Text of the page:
New Lawsuit: Wisconsin Minorities Will Be Disenfranchised If Election Isn’t Postponed

Lawsuit From Coalition Of Advocacy Groups Is Fourth Federal Suit Challenging April 7 Election During Pandemic

Voter wearing a mask
A voter wearing a mask casts her ballot on the Super Tuesday, at a voting center in Monterey Park, Calif., Tuesday, March 3, 2020. Ringo H.W. Chiu/AP Photo

A fourth federal lawsuit has been filed in Wisconsin over the timing or administration of the state’s April 7 election during the COVID-19 pandemic.

The latest legal challenge comes from a broad coalition of advocacy groups, many of which represent the interests of minority communities. The coalition includes Souls to the Polls, Voces de la Frontera and Black Leaders Organizing for Communities (BLOC).

The lawsuit, brought against the Wisconsin Elections Commission, argues members of minority communities in Wisconsin will be disenfranchised if the April 7 election isn’t delayed.

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“Under the current scheme, African American and Latino voters will have less opportunity than other members of the electorate to participate in the political process and to elect representatives of their choice because they are less likely to be able to vote via mail in absentee ballot under the current election schedule and requirements, when compared with other members of the electorate, and they will be subject to greater burdens and more severe hurdles in attempting to cast their ballots than other members of the electorate,” the lawsuit reads.

The lawsuit notes many Latinos in Wisconsin don’t have the internet access necessary to request a mail-in ballot online and have had trouble navigating the Wisconsin Elections Commission’s website.

“Such voters will both be unable to register to vote online and even amongst those who are registered, they will not be inclined to request a mail-in absentee ballot,” the lawsuit reads.

BLOC, which works with black voters, primarily in Milwaukee, echoed many of those concerns. The group said in the court filing it has shifted much of its advocacy work to digital operations during the pandemic, has been dealing with disconnected phone numbers for many potential voters and has been “(struggling) to walk each person through their scenario on where they are in the voting process to request a ballot.”

“BLOC is battling through misinformation, uncertainty, and an overwhelming amount of questions about the election,” the lawsuit reads.

During a call with reporters earlier this week, Souls to the Polls president Rev. Greg Lewis, who has tested positive for COVID-19, said current conditions are making it almost impossible for some black Wisconsinites to vote.

It’s confusing to me, you ask everybody to stay home, then you tell everybody that we’re going to have a vote on April 7,” Lewis said. “That just doesn’t make sense to me.”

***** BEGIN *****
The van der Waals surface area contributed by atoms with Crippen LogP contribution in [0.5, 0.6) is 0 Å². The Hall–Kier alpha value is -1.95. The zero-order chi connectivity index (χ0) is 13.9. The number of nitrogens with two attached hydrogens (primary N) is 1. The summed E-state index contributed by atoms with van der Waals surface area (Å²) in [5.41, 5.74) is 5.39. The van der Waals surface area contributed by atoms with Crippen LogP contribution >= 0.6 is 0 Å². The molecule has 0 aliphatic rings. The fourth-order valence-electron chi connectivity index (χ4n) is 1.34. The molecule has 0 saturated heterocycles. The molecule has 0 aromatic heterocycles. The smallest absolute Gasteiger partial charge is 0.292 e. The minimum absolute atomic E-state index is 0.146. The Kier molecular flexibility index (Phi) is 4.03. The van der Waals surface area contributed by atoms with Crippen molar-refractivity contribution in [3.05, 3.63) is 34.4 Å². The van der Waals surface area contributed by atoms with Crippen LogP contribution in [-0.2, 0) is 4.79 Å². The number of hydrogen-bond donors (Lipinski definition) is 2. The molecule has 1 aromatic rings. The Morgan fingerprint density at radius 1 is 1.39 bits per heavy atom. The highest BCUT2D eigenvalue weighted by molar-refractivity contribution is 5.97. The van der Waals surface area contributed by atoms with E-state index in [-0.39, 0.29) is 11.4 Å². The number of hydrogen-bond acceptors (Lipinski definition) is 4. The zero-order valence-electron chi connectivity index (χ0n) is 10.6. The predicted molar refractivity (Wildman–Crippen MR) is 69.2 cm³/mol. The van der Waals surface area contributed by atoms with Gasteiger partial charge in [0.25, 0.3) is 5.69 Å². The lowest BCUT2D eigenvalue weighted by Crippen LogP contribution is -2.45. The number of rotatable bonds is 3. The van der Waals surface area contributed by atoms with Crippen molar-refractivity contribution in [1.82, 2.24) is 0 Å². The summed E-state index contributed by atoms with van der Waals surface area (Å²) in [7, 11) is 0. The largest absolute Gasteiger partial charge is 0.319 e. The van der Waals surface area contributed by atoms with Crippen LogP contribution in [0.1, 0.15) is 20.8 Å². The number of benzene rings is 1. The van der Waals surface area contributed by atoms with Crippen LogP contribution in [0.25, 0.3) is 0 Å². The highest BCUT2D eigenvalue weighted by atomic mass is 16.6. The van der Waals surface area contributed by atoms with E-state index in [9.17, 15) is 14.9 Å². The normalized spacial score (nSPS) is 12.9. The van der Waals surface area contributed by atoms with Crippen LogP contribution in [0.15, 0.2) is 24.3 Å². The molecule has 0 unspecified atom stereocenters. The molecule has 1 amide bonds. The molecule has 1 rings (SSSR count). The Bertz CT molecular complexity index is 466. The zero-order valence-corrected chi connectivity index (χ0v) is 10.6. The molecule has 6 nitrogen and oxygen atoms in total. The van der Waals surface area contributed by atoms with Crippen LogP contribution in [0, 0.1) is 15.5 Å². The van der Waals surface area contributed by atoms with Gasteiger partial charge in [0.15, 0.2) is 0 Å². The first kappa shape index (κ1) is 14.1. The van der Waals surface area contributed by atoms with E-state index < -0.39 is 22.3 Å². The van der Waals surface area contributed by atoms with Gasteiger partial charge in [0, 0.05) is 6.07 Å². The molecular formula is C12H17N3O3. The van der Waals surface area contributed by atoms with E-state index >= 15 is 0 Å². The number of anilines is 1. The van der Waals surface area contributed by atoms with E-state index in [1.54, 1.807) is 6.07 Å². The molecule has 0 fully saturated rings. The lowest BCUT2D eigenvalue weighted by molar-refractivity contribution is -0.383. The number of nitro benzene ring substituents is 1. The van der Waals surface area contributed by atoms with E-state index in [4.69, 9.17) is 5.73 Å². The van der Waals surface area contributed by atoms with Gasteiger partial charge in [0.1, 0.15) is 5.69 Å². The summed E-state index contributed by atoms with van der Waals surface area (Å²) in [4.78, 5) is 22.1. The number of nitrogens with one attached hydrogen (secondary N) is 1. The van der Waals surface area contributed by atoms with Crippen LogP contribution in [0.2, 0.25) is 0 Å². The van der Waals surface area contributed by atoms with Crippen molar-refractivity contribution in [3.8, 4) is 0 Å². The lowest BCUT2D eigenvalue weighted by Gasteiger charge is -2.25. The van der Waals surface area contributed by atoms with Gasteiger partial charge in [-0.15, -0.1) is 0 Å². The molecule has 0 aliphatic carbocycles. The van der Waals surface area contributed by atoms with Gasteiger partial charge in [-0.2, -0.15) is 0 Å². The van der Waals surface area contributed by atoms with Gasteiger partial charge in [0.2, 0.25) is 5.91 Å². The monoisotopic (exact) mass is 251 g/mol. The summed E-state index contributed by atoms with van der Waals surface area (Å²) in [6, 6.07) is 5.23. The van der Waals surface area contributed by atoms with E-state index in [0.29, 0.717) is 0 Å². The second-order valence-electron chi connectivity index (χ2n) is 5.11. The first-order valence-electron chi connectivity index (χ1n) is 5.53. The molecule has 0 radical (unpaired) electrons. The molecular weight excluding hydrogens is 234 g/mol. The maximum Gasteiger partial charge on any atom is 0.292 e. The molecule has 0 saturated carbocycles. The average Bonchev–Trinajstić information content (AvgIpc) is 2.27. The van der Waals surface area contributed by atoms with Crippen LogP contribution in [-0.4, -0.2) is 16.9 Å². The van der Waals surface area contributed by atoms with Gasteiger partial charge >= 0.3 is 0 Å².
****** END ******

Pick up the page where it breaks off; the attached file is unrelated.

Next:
Lewis said the groups don’t take their call to delay the election lightly.

“But in times of national emergency we must act to protect the health of the community and the health of our democracy,” he said.

On the same call, Richard Saks, one of the lawyers helping the groups bring the new lawsuit, said there are a lot of voters in Wisconsin who can only participate in the election through in-person voting.

The fact is there are many voters, low income voters, minority voters, senior citizens, who are unfamiliar or for whatever reason, disinclined or unable to manage the absentee ballot process,” Saks said. “We need the standards relaxed so that everybody can participate in the mail-in absentee ballot process.”

The lawsuit calls for:

  • Postponing the election until the state’s emergency stay-at-home order is lifted.
  • Eliminating current deadlines for online voter registration and absentee ballot requests.
  • Eliminating a witness signature requirement on mail-in ballots.
  • Eliminating requirements that voters include proof of residency and a valid ID for voting with registration and ballot application materials.
  • Extending the deadline for clerks to count all mail-in ballots to June 2.

Both Gov. Tony Evers and the Wisconsin Elections Commission have said they don’t have the authority to move the election date because it’s written into state law. They have said it would take action by courts or the state Legislature to change the date.

Both GOP leaders of the state Legislature, Assembly Speaker Robin Vos, of Rochester, and Senate Majority Leader Scott Fitzgerald, of Juneau, have said they don’t support changing the date.

On Friday, Evers called on the Legislature to convene and approve sending mail-in ballots to all registered voters in Wisconsin. However, both leaders said earlier in the week they don’t support doing so. They argue there would need to be more notice and education for voters to understand the process before Election Day.

The three other federal lawsuits related to the election were brought by the state and national Democratic parties, the city of Green Bay, and the League of Women Voters of Wisconsin.

Only one case has had a ruling so far.

Last week, federal judge William Conley ruled partly in favor of the Wisconsin Democratic Party and Democratic National Committee to extend online voter registration ahead of the election. Online registration ended March 18. The state Elections Commission announced Wednesday afternoon online registration was back online. It will be available until 11:59 p.m. Monday.